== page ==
Stem Cells for Dogs
A four-legged first responder during the September 11th attacks is now retired and in bad shape. Darcy Spencer explains how a breakthrough treatment is helping search and rescue dogs like Red recover after years of working in disaster zones.
There's a breakthrough treatment that's helping search-and-rescue dogs.
These animals played key roles on September 11th and in other disasters.
Now stem cell therapy is part of the recovery process after years of heroic work.
Red's first assignment as a search, rescue and recovery dog was at the Pentagon following the 911 attacks.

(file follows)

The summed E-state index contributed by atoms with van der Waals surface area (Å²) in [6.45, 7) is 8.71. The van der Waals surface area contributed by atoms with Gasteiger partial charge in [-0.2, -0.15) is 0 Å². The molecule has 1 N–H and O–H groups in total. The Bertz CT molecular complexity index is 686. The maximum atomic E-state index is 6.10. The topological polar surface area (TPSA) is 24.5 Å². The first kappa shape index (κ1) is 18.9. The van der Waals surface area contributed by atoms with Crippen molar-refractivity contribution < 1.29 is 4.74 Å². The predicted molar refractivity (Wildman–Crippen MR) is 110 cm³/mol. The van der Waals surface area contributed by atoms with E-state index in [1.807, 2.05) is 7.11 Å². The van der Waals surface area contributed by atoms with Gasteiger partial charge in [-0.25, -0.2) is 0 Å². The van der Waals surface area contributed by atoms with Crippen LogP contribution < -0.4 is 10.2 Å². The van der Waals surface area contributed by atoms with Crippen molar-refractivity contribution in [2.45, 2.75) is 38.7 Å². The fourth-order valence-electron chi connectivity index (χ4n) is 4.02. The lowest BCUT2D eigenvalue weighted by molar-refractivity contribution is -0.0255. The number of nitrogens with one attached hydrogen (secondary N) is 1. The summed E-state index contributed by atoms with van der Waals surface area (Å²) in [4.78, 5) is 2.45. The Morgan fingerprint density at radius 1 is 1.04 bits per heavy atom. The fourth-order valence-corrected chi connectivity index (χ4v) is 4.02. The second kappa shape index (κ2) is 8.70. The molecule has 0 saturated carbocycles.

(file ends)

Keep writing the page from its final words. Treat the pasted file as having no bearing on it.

Her handler, Heather Roche said "she handled it like a pro. "She didn't care about the machinery, bobcats moving the debris and all the people and everybody in their tyvek suits looking funny with the respirators and she didn't mind any of it and went to work."
Now the 911 hero is in bad shape.
All those years of rescue work, not to mention a 12 foot fall from a ladder, have taken a toll.
Arthritis forced her into retirement in July.
Today, the 12 year old black lab is receiving a breakthrough stem cell treatment that will ease her pain and give her more mobility.
The procedure was performed by Dr. John Herrity at the Burke Animal Clinic, where he's done more than two dozen stem cell operations.
Medivet America developed the technology and donated the cost of the procedure.
The treatment won't enable red to go back to work, but it is expected to put the spring back in her step and make her retirement more enjoyable.